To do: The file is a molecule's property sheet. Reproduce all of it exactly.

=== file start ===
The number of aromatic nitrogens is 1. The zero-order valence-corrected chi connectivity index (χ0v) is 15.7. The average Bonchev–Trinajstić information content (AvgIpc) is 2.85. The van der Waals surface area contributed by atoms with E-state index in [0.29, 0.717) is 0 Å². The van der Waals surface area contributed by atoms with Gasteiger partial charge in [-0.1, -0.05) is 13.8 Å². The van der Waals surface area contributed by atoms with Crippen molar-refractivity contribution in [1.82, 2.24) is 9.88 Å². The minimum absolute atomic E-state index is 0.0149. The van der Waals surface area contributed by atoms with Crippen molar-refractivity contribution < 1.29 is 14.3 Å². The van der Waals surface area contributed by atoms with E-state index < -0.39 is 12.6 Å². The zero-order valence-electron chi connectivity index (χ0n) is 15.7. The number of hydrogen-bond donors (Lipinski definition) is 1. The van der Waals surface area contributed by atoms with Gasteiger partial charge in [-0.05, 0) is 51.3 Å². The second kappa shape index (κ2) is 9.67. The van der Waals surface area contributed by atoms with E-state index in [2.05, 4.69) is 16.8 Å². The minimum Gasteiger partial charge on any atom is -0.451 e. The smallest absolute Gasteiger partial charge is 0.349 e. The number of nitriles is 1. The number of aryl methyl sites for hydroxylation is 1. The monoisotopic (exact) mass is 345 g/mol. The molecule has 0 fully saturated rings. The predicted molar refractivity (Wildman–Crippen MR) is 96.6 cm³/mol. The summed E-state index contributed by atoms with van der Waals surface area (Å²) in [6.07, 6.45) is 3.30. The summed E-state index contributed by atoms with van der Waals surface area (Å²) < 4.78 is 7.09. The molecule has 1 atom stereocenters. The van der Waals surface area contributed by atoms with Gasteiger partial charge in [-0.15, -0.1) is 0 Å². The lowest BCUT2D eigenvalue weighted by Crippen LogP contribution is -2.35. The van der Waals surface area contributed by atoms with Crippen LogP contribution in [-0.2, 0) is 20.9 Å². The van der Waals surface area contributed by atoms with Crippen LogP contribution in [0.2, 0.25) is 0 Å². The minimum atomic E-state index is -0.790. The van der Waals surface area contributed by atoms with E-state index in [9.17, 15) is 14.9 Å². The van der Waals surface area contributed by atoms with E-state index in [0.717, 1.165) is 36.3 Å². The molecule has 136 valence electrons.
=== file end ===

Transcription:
The number of aromatic nitrogens is 1. The zero-order valence-corrected chi connectivity index (χ0v) is 15.7. The average Bonchev–Trinajstić information content (AvgIpc) is 2.85. The van der Waals surface area contributed by atoms with E-state index in [0.29, 0.717) is 0 Å². The van der Waals surface area contributed by atoms with Gasteiger partial charge in [-0.1, -0.05) is 13.8 Å². The van der Waals surface area contributed by atoms with Crippen molar-refractivity contribution in [1.82, 2.24) is 9.88 Å². The minimum absolute atomic E-state index is 0.0149. The van der Waals surface area contributed by atoms with Crippen molar-refractivity contribution < 1.29 is 14.3 Å². The van der Waals surface area contributed by atoms with E-state index < -0.39 is 12.6 Å². The zero-order valence-electron chi connectivity index (χ0n) is 15.7. The number of hydrogen-bond donors (Lipinski definition) is 1. The van der Waals surface area contributed by atoms with Gasteiger partial charge in [-0.05, 0) is 51.3 Å². The second kappa shape index (κ2) is 9.67. The van der Waals surface area contributed by atoms with E-state index in [2.05, 4.69) is 16.8 Å². The minimum Gasteiger partial charge on any atom is -0.451 e. The smallest absolute Gasteiger partial charge is 0.349 e. The number of nitriles is 1. The number of aryl methyl sites for hydroxylation is 1. The monoisotopic (exact) mass is 345 g/mol. The molecule has 0 fully saturated rings. The predicted molar refractivity (Wildman–Crippen MR) is 96.6 cm³/mol. The summed E-state index contributed by atoms with van der Waals surface area (Å²) in [6.07, 6.45) is 3.30. The summed E-state index contributed by atoms with van der Waals surface area (Å²) < 4.78 is 7.09. The molecule has 1 atom stereocenters. The van der Waals surface area contributed by atoms with Gasteiger partial charge in [-0.15, -0.1) is 0 Å². The lowest BCUT2D eigenvalue weighted by Crippen LogP contribution is -2.35. The van der Waals surface area contributed by atoms with Crippen LogP contribution in [-0.2, 0) is 20.9 Å². The van der Waals surface area contributed by atoms with Crippen LogP contribution in [0.2, 0.25) is 0 Å². The minimum atomic E-state index is -0.790. The van der Waals surface area contributed by atoms with E-state index in [9.17, 15) is 14.9 Å². The van der Waals surface area contributed by atoms with E-state index in [0.717, 1.165) is 36.3 Å². The molecule has 136 valence electrons.